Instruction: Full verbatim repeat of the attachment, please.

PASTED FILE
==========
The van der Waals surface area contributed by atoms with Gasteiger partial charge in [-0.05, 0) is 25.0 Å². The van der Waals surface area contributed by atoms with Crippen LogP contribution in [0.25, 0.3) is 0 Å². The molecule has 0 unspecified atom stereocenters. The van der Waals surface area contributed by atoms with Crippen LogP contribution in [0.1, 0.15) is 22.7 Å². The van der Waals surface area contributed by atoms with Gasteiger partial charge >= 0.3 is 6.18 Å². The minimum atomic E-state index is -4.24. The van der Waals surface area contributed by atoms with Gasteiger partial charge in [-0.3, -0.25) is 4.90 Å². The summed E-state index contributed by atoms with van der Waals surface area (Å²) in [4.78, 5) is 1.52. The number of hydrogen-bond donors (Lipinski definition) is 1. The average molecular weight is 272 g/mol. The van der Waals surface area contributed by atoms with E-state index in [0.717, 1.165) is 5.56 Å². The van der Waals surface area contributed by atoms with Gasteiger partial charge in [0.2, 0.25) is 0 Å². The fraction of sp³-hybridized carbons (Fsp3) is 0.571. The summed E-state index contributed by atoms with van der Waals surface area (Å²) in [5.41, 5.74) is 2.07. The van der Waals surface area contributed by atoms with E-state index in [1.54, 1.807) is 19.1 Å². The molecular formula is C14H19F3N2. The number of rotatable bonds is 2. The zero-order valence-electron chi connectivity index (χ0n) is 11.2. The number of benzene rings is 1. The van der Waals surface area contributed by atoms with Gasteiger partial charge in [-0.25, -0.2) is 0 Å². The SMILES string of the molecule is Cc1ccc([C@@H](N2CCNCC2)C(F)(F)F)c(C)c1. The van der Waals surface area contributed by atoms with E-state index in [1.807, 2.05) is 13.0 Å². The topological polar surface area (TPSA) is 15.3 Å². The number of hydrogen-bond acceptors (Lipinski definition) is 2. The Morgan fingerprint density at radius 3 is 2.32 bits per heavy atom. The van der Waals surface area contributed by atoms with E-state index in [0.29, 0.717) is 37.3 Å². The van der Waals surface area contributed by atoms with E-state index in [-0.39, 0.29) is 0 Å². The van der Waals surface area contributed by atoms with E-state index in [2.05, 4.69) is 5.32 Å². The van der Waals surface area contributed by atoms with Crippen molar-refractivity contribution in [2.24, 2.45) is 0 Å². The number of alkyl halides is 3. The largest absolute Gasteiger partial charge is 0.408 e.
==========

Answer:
The van der Waals surface area contributed by atoms with Gasteiger partial charge in [-0.05, 0) is 25.0 Å². The van der Waals surface area contributed by atoms with Crippen LogP contribution in [0.25, 0.3) is 0 Å². The molecule has 0 unspecified atom stereocenters. The van der Waals surface area contributed by atoms with Crippen LogP contribution in [0.1, 0.15) is 22.7 Å². The van der Waals surface area contributed by atoms with Gasteiger partial charge >= 0.3 is 6.18 Å². The minimum atomic E-state index is -4.24. The van der Waals surface area contributed by atoms with Gasteiger partial charge in [-0.3, -0.25) is 4.90 Å². The summed E-state index contributed by atoms with van der Waals surface area (Å²) in [4.78, 5) is 1.52. The number of hydrogen-bond donors (Lipinski definition) is 1. The average molecular weight is 272 g/mol. The van der Waals surface area contributed by atoms with E-state index in [0.717, 1.165) is 5.56 Å². The van der Waals surface area contributed by atoms with Gasteiger partial charge in [0.2, 0.25) is 0 Å². The fraction of sp³-hybridized carbons (Fsp3) is 0.571. The summed E-state index contributed by atoms with van der Waals surface area (Å²) in [5.41, 5.74) is 2.07. The van der Waals surface area contributed by atoms with E-state index in [1.54, 1.807) is 19.1 Å². The molecular formula is C14H19F3N2. The number of rotatable bonds is 2. The zero-order valence-electron chi connectivity index (χ0n) is 11.2. The number of benzene rings is 1. The van der Waals surface area contributed by atoms with Gasteiger partial charge in [-0.25, -0.2) is 0 Å². The SMILES string of the molecule is Cc1ccc([C@@H](N2CCNCC2)C(F)(F)F)c(C)c1. The van der Waals surface area contributed by atoms with E-state index in [1.807, 2.05) is 13.0 Å². The topological polar surface area (TPSA) is 15.3 Å². The number of hydrogen-bond acceptors (Lipinski definition) is 2. The Morgan fingerprint density at radius 3 is 2.32 bits per heavy atom. The van der Waals surface area contributed by atoms with E-state index in [0.29, 0.717) is 37.3 Å². The van der Waals surface area contributed by atoms with E-state index in [-0.39, 0.29) is 0 Å². The van der Waals surface area contributed by atoms with E-state index in [2.05, 4.69) is 5.32 Å². The van der Waals surface area contributed by atoms with Crippen molar-refractivity contribution in [2.24, 2.45) is 0 Å². The number of alkyl halides is 3. The largest absolute Gasteiger partial charge is 0.408 e.